Bear in mind, however, that the *first* repetition will be reported
  AFTER one interval has elapsed. In other words, the reported pattern is
  [pause] [repeat] [pause] instead of [repeat] [pause] [repeat].
 
  If no interval is specified, the method behaves like a call to
  'multiKey()'.
'/
function _
  PolledKeyboardInput.repeated( _
    byval scanCode as long, _
    byval interval as double => 0.0 ) _
  as boolean
 
  dim as boolean _
    isRepeated
 
  if( cbool( _state( scanCode ) and KeyState.Repeated ) ) then
    if( cbool( interval > 0.0 ) ) then
      if( not cbool( _state( scanCode ) and KeyState.RepeatedInitialized ) ) then
        _repeatedStartTime( scanCode ) => timer()
        _state( scanCode ) or=> KeyState.RepeatedInitialized
      else
        dim as double _
          elapsed => ( timer() - _repeatedStartTime( scanCode ) ) * 1000.0
       
        if( elapsed >= interval ) then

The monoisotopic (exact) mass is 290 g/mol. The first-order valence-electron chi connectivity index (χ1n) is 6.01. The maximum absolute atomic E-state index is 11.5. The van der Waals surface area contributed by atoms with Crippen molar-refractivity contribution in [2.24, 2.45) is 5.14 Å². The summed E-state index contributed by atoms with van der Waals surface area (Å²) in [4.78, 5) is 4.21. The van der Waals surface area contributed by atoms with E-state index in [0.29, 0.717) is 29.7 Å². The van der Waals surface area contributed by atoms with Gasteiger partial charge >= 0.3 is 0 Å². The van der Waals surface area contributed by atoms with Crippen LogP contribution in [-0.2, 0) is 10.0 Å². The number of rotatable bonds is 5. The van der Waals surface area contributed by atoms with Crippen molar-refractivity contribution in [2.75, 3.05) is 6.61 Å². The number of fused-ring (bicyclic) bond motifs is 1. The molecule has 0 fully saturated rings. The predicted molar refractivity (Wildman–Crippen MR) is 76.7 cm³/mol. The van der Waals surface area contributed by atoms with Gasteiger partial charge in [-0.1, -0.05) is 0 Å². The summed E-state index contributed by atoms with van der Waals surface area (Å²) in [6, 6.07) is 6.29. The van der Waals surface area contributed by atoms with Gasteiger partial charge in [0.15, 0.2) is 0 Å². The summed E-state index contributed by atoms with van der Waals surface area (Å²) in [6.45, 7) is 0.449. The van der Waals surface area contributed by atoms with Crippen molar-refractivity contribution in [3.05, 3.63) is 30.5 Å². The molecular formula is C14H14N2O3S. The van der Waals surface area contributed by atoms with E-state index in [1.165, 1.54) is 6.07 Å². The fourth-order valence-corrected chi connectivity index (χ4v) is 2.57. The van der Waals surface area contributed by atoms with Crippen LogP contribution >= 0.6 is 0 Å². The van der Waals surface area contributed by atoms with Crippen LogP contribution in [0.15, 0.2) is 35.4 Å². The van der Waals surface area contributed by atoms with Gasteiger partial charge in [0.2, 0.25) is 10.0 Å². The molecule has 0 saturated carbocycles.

isRepeated => true
         
          _state( scanCode ) => _
            _state( scanCode ) and not KeyState.RepeatedInitialized
        end if
      end if
    else
      isRepeated => true
    end if
  end if
 
  return( isRepeated )
end function

/'
  Test code
'/
dim as integer _
  screenWidth => 800, _
  screenHeight => 600

screenRes( _
  screenWidth, screenHeight, 32 )

dim as integer _
  x => 400, _
  y => 300, _
  radius => 10, _
  speed => 3

/'
  Some simple test code.
 
  Use the arrow keys to move the white ball. Each key is handled
  by a different method:
 
                   up
                repeated
 
    left          down          right
  released       pressed        held
 
  In the context of a platformer, these can be very handy to
  implement several things in a straightforward manner. Here are
  some ideas:
 
  Firing:
    Use the 'pressed()' method to begin firing. Afterwards, if the
    weapon is continuous, use the 'held()' method. Otherwise, the
    'repeated()' method can trigger firing at the desired rate.
 
  Jumping:
    At the start of the jump, use the 'pressed()' method to initiate